Again in King’s Lynn, where 12 people were asked, no-one knew who the candidates were and just four were intending to vote.

Accountant Michael Pellizaro, from King’s Lynn, who did not know who they were said: “If someone sends me some information about what they’re going to do I might vote.”

Therapist Amanda Goss, from Norwich, said: “They do all look familiar.” On voting she added: “I haven’t thought about it.”

Computer operator Donna Wyatt, 44, from Downham: “People died so I can vote, so I do intend to.”

And Sales executive Karen Everitt, 50, from Hilgay: “One or two look slightly familiar but I couldn’t say. It depends if I get sent any information about it.”

Meanwhile just one of the 20 people asked in Great Yarmouth - where UKIP candidate Matthew Smith is from - knew who the Norfolk candidates were and four were planning to vote.

In Suffolk, where Jane Basham, David Cocks, Tim Passmore and Bill Mountford are seeking election, none of the 20 people in Beccles asked knew who they were.

Self-employed landscaper Simon Wilson, of Glebe View, Beccles, said he didn’t know who they were but would vote in the Suffolk election.

He said: “I think there is a need for us to have this. I have got two children and want to look after their welfare. Having your say is important to me.”

In Lowestoft, again just one of the 20 people asked knew the candidates, while seven of those surveyed wanted to vote. Norman Jones, 61, from Kessingland, said he did not know any of the four candidates but would be voting. He said: “Well someone has got to do the job haven’t they?”

A recent poll of 1,281 adults commissioned by the Transitional Board of the Association of Police and Crime Commissioners (APCC) shows that 62 per cent of people are now aware of the elections.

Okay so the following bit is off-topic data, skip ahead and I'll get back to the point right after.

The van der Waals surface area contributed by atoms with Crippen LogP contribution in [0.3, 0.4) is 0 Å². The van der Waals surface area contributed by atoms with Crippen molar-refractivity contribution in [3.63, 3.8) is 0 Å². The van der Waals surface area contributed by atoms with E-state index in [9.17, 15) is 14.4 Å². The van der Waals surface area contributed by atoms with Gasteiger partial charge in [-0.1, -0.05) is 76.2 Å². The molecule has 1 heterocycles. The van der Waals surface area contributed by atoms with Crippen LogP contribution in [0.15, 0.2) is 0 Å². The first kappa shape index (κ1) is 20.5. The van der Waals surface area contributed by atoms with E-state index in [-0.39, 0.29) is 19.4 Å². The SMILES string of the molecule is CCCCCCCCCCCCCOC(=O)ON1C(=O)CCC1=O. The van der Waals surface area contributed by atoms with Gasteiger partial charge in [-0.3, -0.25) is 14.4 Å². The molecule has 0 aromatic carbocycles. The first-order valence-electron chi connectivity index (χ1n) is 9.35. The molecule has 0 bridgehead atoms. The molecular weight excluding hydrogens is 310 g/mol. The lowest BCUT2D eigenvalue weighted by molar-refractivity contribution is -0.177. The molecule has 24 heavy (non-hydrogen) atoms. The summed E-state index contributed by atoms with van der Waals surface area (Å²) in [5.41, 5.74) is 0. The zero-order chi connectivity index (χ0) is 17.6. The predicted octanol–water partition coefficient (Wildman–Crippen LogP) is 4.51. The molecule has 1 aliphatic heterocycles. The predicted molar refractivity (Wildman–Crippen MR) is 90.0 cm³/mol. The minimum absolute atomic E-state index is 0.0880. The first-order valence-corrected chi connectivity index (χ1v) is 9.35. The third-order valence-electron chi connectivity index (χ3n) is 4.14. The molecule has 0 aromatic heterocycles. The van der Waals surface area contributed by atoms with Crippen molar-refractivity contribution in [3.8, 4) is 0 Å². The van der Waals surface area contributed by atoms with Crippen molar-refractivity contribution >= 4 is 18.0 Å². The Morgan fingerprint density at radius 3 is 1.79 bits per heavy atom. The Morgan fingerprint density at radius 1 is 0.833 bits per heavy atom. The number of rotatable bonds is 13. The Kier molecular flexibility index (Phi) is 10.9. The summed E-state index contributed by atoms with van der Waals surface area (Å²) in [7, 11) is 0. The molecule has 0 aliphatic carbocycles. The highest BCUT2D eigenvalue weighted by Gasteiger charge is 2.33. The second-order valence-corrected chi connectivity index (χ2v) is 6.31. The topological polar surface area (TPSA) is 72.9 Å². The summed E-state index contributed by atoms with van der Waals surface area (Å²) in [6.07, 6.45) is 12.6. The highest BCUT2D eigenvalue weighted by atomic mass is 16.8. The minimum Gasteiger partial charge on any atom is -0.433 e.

The Ipsos MORI poll suggests that with a month until the first 41 Police and Crime Commissioners begin to oversee police forces and tackle crime across England and Wales, most voters have clear views about who they would vote for, almost a fifth of those who say they ‘definitely’ will vote are undecided about who to support.

In an article in yesterday’s EDP which confirmed Norfolk’s five police and crime commissioner candidates UKIP’s candidate was incorrectly named. The candidate’s name is Matthew Smith.

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9 comments

  • The former editor of the EDP has been right about PCCs all along.

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    JO

    Wednesday, October 24, 2012

  • Waste of time voting. Whoever gets in will only be "courting" the party line and will never get the publics opinion. So we are back to the same priciples as councillors. only in it for themselves and the party ?.

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    "V"

    Wednesday, October 24, 2012

  • No one should bother to vote, This was meant to be an independent post. All who have put themselves up are Political Puppets. I will not vote as no truly independent (non-political) candidate is available. My choice would be NONE of THE ABOVE.

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    Farquarson-Smythe

    Wednesday, October 24, 2012

  • It is really a question of Who are you --- Political Pygmies